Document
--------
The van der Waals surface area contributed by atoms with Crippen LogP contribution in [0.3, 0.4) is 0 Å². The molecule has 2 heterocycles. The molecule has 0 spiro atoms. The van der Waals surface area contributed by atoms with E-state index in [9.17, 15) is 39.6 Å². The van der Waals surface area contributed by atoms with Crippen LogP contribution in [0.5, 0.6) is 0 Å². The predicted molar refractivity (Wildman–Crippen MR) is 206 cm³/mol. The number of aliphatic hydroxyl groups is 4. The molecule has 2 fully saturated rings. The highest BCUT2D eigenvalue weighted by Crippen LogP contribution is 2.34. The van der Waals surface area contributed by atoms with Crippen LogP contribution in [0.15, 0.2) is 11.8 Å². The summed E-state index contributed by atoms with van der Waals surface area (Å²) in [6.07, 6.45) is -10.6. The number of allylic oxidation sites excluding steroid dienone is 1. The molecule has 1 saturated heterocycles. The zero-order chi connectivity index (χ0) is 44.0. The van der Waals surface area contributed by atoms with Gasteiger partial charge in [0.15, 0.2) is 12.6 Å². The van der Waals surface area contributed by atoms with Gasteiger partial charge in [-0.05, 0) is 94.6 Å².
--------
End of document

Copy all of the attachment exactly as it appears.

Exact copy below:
The van der Waals surface area contributed by atoms with Crippen LogP contribution in [0.3, 0.4) is 0 Å². The molecule has 2 heterocycles. The molecule has 0 spiro atoms. The van der Waals surface area contributed by atoms with E-state index in [9.17, 15) is 39.6 Å². The van der Waals surface area contributed by atoms with Crippen LogP contribution in [0.5, 0.6) is 0 Å². The predicted molar refractivity (Wildman–Crippen MR) is 206 cm³/mol. The number of aliphatic hydroxyl groups is 4. The molecule has 2 fully saturated rings. The highest BCUT2D eigenvalue weighted by Crippen LogP contribution is 2.34. The van der Waals surface area contributed by atoms with Crippen LogP contribution in [0.15, 0.2) is 11.8 Å². The summed E-state index contributed by atoms with van der Waals surface area (Å²) in [6.07, 6.45) is -10.6. The number of allylic oxidation sites excluding steroid dienone is 1. The molecule has 1 saturated heterocycles. The zero-order chi connectivity index (χ0) is 44.0. The van der Waals surface area contributed by atoms with Gasteiger partial charge in [0.15, 0.2) is 12.6 Å². The van der Waals surface area contributed by atoms with Gasteiger partial charge in [-0.05, 0) is 94.6 Å².